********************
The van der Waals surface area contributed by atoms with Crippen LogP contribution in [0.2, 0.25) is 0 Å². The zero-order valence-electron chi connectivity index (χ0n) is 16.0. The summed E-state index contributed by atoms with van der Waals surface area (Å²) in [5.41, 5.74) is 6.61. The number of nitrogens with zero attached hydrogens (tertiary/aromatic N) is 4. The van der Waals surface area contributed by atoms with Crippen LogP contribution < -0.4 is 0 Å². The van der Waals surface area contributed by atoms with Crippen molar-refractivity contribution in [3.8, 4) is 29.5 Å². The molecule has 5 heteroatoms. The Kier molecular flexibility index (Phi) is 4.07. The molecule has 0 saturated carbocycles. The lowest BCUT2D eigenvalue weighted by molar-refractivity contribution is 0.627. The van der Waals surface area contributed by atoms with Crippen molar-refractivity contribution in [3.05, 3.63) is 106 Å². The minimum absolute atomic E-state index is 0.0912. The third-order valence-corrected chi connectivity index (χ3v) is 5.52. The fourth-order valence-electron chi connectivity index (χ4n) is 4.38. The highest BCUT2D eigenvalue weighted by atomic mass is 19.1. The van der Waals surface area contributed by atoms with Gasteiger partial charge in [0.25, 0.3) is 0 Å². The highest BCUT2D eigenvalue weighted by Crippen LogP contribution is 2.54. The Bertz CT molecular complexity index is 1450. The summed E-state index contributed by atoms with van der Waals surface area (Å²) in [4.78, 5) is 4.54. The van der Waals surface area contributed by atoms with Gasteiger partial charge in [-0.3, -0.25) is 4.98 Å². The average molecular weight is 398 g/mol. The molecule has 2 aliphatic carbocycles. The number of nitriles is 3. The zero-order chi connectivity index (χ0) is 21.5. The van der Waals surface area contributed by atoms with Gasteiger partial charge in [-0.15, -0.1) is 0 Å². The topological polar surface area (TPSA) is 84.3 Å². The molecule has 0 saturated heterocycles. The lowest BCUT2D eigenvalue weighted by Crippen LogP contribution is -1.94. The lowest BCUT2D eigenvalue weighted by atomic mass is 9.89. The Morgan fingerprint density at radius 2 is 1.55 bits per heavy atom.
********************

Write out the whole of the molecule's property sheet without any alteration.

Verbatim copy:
The van der Waals surface area contributed by atoms with Crippen LogP contribution in [0.2, 0.25) is 0 Å². The zero-order valence-electron chi connectivity index (χ0n) is 16.0. The summed E-state index contributed by atoms with van der Waals surface area (Å²) in [5.41, 5.74) is 6.61. The number of nitrogens with zero attached hydrogens (tertiary/aromatic N) is 4. The van der Waals surface area contributed by atoms with Crippen LogP contribution < -0.4 is 0 Å². The van der Waals surface area contributed by atoms with Crippen molar-refractivity contribution in [3.8, 4) is 29.5 Å². The molecule has 5 heteroatoms. The Kier molecular flexibility index (Phi) is 4.07. The molecule has 0 saturated carbocycles. The lowest BCUT2D eigenvalue weighted by molar-refractivity contribution is 0.627. The van der Waals surface area contributed by atoms with Crippen molar-refractivity contribution in [3.05, 3.63) is 106 Å². The minimum absolute atomic E-state index is 0.0912. The third-order valence-corrected chi connectivity index (χ3v) is 5.52. The fourth-order valence-electron chi connectivity index (χ4n) is 4.38. The highest BCUT2D eigenvalue weighted by atomic mass is 19.1. The van der Waals surface area contributed by atoms with Gasteiger partial charge in [0.25, 0.3) is 0 Å². The highest BCUT2D eigenvalue weighted by Crippen LogP contribution is 2.54. The Bertz CT molecular complexity index is 1450. The summed E-state index contributed by atoms with van der Waals surface area (Å²) in [4.78, 5) is 4.54. The van der Waals surface area contributed by atoms with Gasteiger partial charge in [-0.3, -0.25) is 4.98 Å². The average molecular weight is 398 g/mol. The molecule has 2 aliphatic carbocycles. The number of nitriles is 3. The zero-order chi connectivity index (χ0) is 21.5. The van der Waals surface area contributed by atoms with Gasteiger partial charge in [-0.15, -0.1) is 0 Å². The topological polar surface area (TPSA) is 84.3 Å². The molecule has 0 saturated heterocycles. The lowest BCUT2D eigenvalue weighted by Crippen LogP contribution is -1.94. The lowest BCUT2D eigenvalue weighted by atomic mass is 9.89. The Morgan fingerprint density at radius 2 is 1.55 bits per heavy atom.